Addressing insecurity in FCT

On Saturday, September 14, 219, the city of Abuja was thrown into a frenzy when it emerged that five people have been kidnapped. Those taken hostage include; a lecturer with Baze University whose identity was not made known, Miss Aisha Ardo, a daughter of a Peoples Democratic Party chieftain, Umar Ardo, who was abducted at 7.45pm outside a popular supermarket in Nkwame Nkrumah Crescent, Asokoro, two teenagers returning from an Islamic school at Wuse Zone 6, and one Mrs Hannah Azuibuike, who was reportedly taken away near Habiba plaza, Maitama, around 8.30pm.






All of these were within 24 hours and in the heart of the city.

Before these particular kidnappings, Abuja has been rife with incidences of ‘One Chance’ that is taxi robbers, burglary and car theft.

No one is spared from the activities of these criminals. From journalists to civil servants, students, businessmen/women; just about everybody.

As the criminals seem to have a free rein, the authorities engage in political speak that city is safe and secured. Nothing can be farther than the truth.

Worried by the pervading security challenges, the Nigeria Union of Journalists FCT Council held a town hall meeting on rising insecurity in the FCT on August 28 to aggregate opinions of residents to address the common challenge.

In his address at the town hall, chairman, NUJ FCT Council, Emmanuel Ogbeche, noted that the meeting was an aggregation of daily reports and citizens’ apprehension of emerging threats that seek to undermine their safety and general well-being.

According to him, "let me say that this town hall meeting is not to indict the administration, or the security agencies, rather an avenue for critical stakeholders in the FCT to evaluate the security challenges we all share at the growing determination of a few individuals who threaten our peace and livelihoods".

The chairman noted that the town hall meeting will serve as an agenda setting of the media to offer insights on social and policy issues to the administration that the NUJ decided to organize the meeting on security challenges in FCT.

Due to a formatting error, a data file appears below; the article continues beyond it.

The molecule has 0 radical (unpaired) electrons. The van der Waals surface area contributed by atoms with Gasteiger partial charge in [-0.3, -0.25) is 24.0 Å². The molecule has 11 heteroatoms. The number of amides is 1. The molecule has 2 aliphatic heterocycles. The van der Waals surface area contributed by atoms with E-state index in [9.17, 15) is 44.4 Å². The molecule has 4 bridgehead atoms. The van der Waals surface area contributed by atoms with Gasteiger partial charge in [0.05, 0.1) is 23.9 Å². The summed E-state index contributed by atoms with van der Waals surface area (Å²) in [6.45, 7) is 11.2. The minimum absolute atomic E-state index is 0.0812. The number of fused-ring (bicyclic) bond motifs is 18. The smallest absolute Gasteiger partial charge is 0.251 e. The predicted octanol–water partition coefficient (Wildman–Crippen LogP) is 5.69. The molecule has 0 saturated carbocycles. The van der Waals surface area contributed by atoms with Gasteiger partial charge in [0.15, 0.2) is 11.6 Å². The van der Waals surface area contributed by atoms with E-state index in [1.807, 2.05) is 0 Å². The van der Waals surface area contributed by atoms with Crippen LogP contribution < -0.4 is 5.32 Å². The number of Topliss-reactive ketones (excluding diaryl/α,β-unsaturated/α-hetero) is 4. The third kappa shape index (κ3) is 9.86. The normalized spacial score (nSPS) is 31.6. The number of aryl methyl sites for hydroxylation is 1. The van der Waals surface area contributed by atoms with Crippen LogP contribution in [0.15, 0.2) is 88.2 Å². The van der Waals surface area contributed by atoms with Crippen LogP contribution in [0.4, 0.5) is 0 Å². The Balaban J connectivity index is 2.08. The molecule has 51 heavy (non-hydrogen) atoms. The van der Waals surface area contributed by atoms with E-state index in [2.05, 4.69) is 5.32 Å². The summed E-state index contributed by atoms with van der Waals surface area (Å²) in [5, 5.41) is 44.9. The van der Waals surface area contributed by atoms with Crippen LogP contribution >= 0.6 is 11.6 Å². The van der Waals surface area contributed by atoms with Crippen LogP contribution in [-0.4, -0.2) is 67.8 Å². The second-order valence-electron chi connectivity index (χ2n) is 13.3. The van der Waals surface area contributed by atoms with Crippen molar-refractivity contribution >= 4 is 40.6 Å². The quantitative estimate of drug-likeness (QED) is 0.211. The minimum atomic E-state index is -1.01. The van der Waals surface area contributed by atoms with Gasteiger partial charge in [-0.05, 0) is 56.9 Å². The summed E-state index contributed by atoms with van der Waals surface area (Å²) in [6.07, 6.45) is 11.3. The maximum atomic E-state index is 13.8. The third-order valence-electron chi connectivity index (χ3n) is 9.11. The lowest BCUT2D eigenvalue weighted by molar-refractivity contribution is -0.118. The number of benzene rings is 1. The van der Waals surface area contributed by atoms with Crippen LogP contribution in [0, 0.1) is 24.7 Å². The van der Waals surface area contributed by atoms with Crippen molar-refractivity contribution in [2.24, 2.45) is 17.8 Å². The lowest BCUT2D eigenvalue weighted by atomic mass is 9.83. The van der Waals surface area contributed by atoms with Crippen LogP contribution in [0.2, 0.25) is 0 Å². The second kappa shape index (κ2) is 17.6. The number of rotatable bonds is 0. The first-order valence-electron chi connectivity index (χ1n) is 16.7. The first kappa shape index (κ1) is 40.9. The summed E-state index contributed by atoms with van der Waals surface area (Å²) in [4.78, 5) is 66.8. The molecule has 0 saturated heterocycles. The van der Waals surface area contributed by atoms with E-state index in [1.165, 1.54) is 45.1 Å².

Despite the spirited denials by the administration, the FCT Commissioner of Police, Mr. Bala Ciroma, revealed recently that over ‘100 One Chance’ criminals are in the custody of the police.

Also, the FCT minister, Mallam Muhammad Bello, has ordered the immediate removal of speed breakers on major highways across the city owing to the increased crime rate in the nation’s capital in recent times.

The minister said the directive to get rid of the unnecessary speed breakers on freeways, is to allow the free flow of traffic in areas identified as dark spots.


A source at the traffic control unit of the transport secretariat had told this newspaper that the directive was given to check the growing cases of robbery and forceful dispossession of victims’ properties on identified routes.

While the measures taken by the FCTA are commendable, there is the urgency for it to engage more robustly with residents in the area of intelligence gathering.

It is pertinent for the authorities to realize that Abuja is not just any city in Nigeria, but the very heartbeat of its pulse, policy and administration, therefore, the imperative to ensure that it is safe and secured.

The administration ought to realize that all the High Commissions, Embassies and Consulates are aware of security developments and their advisories can have far reaching implications on the city as conference and business destination.

There is also the issue of deploying requisite technology in addressing the security needs of the territory. It is still a shame that the city-wide deployment of CCTVs was drained in corruption.

However, it is something of a cheer that pedestrian bridges and similar infrastructures now have CCTVs. The FCTA can leverage on businesses in Abuja to get them have cameras in and around their premises to augment whatever the administration have.

In all, the residents should see security consciousness as a duty and vouch information when necessary to the police and other security agencies.









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